Counting on technological innovations can be seen as a rather path-dependent way in the search for ways of mitigating environmental problems and meeting global challenges.
Since around the turn of the century, answers that are more radical are promoted, first from social movements in various parts of the world, and in the past ten years in the scientific community. The hypothesis is that even with a technology-driven modernization of the economies, an absolute decoupling of economic growth from the depletion of natural resources and sink capacities of eco-systems cannot be achieved. In addition, other challenges cannot be addressed adequately either, in the frame of a “growth oriented society” such as inequality and the decoupling of increasing material welfare from personal satisfaction and happiness. What is required are strategies aiming at steady-state economies or even de-growth, related to changing consumption patterns and new values and life-styles.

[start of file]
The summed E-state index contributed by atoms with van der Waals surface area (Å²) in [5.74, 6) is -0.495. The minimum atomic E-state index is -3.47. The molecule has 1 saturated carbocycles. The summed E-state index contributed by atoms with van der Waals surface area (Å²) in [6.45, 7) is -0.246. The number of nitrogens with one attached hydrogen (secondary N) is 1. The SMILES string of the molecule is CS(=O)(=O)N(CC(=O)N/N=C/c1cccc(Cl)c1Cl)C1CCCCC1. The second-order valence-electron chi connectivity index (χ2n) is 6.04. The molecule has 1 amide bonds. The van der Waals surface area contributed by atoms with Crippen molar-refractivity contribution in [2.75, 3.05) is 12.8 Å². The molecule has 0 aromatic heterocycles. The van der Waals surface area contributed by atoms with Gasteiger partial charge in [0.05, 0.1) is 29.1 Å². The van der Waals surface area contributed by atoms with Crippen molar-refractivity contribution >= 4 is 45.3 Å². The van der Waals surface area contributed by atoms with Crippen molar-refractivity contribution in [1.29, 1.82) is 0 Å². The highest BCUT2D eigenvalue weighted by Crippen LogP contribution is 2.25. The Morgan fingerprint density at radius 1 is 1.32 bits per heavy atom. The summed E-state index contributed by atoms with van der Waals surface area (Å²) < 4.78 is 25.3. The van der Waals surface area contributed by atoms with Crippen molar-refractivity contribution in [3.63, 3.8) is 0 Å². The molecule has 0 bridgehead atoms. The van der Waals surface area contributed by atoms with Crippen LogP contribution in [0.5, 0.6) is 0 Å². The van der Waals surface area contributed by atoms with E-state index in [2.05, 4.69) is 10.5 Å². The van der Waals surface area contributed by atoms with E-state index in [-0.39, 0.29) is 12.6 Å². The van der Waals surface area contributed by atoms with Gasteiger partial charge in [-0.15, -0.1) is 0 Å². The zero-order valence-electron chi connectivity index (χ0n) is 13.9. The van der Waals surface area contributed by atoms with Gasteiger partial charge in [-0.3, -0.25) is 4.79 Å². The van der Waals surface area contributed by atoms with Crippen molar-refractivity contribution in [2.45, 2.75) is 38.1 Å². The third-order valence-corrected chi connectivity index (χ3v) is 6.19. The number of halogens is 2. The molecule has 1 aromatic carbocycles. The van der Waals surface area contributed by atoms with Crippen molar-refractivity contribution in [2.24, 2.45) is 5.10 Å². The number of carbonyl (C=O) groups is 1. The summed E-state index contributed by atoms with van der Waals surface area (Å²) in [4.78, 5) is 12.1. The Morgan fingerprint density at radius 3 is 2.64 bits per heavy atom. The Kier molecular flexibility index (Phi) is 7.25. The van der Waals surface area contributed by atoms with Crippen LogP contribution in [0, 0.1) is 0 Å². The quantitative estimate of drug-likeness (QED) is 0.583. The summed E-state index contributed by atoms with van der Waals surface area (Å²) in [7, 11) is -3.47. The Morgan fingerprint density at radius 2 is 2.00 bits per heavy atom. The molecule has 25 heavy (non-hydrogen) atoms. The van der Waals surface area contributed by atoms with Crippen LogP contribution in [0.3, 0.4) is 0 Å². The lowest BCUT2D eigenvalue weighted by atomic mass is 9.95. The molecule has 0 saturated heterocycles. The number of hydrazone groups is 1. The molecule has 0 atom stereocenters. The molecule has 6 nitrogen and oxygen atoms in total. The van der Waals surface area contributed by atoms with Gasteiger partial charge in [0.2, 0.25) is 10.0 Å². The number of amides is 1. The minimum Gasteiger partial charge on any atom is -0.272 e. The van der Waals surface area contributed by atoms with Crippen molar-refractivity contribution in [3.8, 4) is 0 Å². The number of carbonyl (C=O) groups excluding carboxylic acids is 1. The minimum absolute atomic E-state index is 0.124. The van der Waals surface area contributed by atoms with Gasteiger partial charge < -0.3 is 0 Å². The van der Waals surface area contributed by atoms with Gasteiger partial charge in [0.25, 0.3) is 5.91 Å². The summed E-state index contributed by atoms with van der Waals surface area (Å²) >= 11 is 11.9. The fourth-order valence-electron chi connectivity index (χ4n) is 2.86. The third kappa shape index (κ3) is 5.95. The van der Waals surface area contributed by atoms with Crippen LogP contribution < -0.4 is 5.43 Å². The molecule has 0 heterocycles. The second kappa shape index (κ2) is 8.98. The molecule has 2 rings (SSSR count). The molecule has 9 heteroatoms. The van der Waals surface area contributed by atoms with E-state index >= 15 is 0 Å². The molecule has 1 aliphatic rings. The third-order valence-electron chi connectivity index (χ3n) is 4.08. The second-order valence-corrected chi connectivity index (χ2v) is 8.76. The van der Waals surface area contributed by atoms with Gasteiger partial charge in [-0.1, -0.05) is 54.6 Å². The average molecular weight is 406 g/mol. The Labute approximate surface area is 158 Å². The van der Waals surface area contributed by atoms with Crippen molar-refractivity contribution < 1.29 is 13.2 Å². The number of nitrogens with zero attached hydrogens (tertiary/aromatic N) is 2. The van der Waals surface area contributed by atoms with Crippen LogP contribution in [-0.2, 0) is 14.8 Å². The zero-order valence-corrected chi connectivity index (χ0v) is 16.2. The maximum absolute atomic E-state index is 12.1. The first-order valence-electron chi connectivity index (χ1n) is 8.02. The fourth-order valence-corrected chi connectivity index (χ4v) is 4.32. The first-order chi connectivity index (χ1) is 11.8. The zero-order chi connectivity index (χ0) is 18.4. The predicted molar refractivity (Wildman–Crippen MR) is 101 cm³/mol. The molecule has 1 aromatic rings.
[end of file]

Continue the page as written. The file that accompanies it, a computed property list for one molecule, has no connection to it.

The first event in November will discuss these more radical paradigms and ask whether and how they can contribute to a more inclusive answer to global challenges beyond disruptive technological innovations. How could both approaches be combined in an intelligent way? The panel will focus on the question whether a fair transition towards a sufficiency-oriented society is possible in a globalized and interlinked world.
Source: Deutsches Institut für Entwicklungspolitik (DIE), October 2019